Using the average of the last 3 seasons mallard harvest for this region (8656 mallards), dropping the bag limit from 15 to 8 was estimated to potentially lead to an additional 1633 mallards surviving until the following season.
Interestingly enough using these same assumptions, if half of Nelson/Marlborough hunters (around 450 hunters) for half of their shooting effort during the season, consciously opted to harvest drakes, we would also have an additional 1623 mallards the following season – as effective as the recent lowering of daily bag limits!
While there are a number of reasons why this is unlikely to transpire in the field (e.g. areas such as Golden Bay where high numbers of grey duck reside), it does show how selective harvest of mallards could influence population dynamics the following season.
At an individual hunter level, every time you elect to swing on a drake spotted amongst a group of birds, you have personally contributed to around 1.5 additional mallards surviving until next season – and in a wet season this will be doubled to around 3 for every surviving hen.
Choosing to go for green where practical is therefore the single most effective thing you can do as a hunter to ensure there are more mallards about in years to come.
If enough of you elected to adopt this where practical, combined with recent daily bag limit reductions, we may yet see a rebuild of our declining mallard population within this region.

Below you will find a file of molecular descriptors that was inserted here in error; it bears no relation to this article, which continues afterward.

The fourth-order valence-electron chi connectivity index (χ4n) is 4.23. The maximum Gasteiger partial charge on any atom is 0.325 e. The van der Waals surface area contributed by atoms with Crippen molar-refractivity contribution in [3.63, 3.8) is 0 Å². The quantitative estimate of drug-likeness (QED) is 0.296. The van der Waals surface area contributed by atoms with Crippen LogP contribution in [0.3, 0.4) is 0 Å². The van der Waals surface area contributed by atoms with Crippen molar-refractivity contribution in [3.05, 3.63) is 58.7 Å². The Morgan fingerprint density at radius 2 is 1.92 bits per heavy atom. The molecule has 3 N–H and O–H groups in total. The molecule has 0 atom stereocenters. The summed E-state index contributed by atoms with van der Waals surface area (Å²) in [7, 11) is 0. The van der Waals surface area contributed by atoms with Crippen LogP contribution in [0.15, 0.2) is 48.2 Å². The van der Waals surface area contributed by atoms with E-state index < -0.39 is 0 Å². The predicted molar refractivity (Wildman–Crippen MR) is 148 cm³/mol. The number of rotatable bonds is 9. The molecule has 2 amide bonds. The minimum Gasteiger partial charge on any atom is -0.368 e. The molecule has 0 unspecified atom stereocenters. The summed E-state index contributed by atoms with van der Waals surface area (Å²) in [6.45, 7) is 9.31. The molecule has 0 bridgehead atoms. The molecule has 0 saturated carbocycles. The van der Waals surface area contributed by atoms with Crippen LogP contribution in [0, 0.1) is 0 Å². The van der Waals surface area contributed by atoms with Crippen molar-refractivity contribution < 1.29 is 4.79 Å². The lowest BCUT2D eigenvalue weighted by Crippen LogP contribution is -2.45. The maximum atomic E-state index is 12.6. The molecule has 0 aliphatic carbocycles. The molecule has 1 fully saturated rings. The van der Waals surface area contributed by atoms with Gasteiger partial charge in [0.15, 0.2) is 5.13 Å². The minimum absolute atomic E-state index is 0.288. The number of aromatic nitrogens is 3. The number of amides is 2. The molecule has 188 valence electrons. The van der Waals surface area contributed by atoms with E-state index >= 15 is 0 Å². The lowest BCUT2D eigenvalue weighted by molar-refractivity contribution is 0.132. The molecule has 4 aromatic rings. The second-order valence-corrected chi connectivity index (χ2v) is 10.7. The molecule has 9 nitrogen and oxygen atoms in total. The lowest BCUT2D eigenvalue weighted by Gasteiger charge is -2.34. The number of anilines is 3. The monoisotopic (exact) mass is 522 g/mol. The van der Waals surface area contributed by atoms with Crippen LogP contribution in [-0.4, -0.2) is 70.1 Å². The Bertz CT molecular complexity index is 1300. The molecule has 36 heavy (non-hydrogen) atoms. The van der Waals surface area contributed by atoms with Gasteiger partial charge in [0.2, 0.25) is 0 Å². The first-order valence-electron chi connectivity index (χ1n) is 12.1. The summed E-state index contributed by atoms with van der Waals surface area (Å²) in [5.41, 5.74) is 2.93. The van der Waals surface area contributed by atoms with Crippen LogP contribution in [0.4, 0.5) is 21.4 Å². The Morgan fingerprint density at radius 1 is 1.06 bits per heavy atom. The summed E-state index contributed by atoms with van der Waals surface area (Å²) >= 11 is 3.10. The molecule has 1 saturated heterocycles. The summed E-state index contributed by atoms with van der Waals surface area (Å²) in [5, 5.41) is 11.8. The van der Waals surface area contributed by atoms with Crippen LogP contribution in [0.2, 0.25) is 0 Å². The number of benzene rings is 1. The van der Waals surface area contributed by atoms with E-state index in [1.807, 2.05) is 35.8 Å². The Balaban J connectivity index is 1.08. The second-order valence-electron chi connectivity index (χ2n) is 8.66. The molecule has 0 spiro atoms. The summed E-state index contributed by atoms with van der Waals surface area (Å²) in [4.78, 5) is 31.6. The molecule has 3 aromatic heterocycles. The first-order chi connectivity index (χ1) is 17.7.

Good luck for the rest of the season, and GO FOR GREEN when you can!
Do non-retrieved birds form part of my bag limit?
This issue has arisen this season in relation to hunters using the Fish & Game managed Para Wetland within Marlborough, a swamp within which bird retrieval is often problematic, even with good gun dogs.
In short, the answer is ‘yes’, downed birds do legally count as part of your bag limit.
The legal basis for this opinion is provided as follows from NZ Fish & Game policy manager Robert Sowman: If a hunter has killed game even if not recovered, then they would technically count towards their limit.
Refer Sec 16(1)(c) Wildlife Act 1953 which refers to game taken or killed.
Section 16(2) says “Every person who hunts or kills game … otherwise than in terms of a notification, commits an offence …”
This is taken for practical purposes to also mean ‘lost birds’ – if the hunter does in fact know they have been killed, they would have to count towards the bag for that hunter.
Otherwise at what point do you ‘possess’ the birds that you’ve shot?
Section 2A(3)(c) of the Wildlife Act also provides a definition of possession which also indicates it means more than on your person or within your property (vehicle, maimai etc).
This issue is a gentle reminder to you all for the rest of the season – if you drop a bird and cannot find it, as well as an ethical obligation, it is a legal requirement to count it as part of your bag limit.
Jacob Lucas, Nelson/Marborough Fish & Game Officer